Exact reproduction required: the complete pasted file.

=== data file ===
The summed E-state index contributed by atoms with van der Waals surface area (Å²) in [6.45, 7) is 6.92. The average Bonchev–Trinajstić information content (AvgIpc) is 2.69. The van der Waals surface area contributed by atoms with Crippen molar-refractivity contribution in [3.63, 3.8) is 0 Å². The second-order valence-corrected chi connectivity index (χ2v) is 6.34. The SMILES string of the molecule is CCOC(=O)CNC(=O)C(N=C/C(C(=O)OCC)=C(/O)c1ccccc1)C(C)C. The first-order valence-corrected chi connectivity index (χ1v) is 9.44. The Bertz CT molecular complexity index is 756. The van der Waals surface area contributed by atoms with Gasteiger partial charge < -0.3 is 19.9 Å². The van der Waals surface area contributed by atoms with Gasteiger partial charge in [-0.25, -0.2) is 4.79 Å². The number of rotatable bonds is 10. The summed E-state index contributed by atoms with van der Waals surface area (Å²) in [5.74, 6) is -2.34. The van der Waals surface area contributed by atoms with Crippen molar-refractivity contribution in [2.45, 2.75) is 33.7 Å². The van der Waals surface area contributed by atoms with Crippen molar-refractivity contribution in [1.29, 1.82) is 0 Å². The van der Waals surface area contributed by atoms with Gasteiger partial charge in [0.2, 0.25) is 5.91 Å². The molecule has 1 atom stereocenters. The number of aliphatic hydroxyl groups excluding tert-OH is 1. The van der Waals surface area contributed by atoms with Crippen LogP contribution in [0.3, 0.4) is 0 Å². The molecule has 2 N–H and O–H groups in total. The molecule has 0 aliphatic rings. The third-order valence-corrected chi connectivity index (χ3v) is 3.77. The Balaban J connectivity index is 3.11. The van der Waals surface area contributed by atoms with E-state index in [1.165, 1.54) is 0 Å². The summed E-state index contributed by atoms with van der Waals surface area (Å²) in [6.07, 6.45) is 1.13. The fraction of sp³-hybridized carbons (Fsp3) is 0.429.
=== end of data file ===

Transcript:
The summed E-state index contributed by atoms with van der Waals surface area (Å²) in [6.45, 7) is 6.92. The average Bonchev–Trinajstić information content (AvgIpc) is 2.69. The van der Waals surface area contributed by atoms with Crippen molar-refractivity contribution in [3.63, 3.8) is 0 Å². The second-order valence-corrected chi connectivity index (χ2v) is 6.34. The SMILES string of the molecule is CCOC(=O)CNC(=O)C(N=C/C(C(=O)OCC)=C(/O)c1ccccc1)C(C)C. The first-order valence-corrected chi connectivity index (χ1v) is 9.44. The Bertz CT molecular complexity index is 756. The van der Waals surface area contributed by atoms with Gasteiger partial charge < -0.3 is 19.9 Å². The van der Waals surface area contributed by atoms with Gasteiger partial charge in [-0.25, -0.2) is 4.79 Å². The number of rotatable bonds is 10. The summed E-state index contributed by atoms with van der Waals surface area (Å²) in [5.74, 6) is -2.34. The van der Waals surface area contributed by atoms with Crippen molar-refractivity contribution in [2.45, 2.75) is 33.7 Å². The van der Waals surface area contributed by atoms with Crippen molar-refractivity contribution in [1.29, 1.82) is 0 Å². The van der Waals surface area contributed by atoms with Gasteiger partial charge in [0.2, 0.25) is 5.91 Å². The molecule has 1 atom stereocenters. The number of aliphatic hydroxyl groups excluding tert-OH is 1. The van der Waals surface area contributed by atoms with Crippen LogP contribution in [0.3, 0.4) is 0 Å². The molecule has 2 N–H and O–H groups in total. The molecule has 0 aliphatic rings. The third-order valence-corrected chi connectivity index (χ3v) is 3.77. The Balaban J connectivity index is 3.11. The van der Waals surface area contributed by atoms with E-state index in [1.165, 1.54) is 0 Å². The summed E-state index contributed by atoms with van der Waals surface area (Å²) in [6.07, 6.45) is 1.13. The fraction of sp³-hybridized carbons (Fsp3) is 0.429.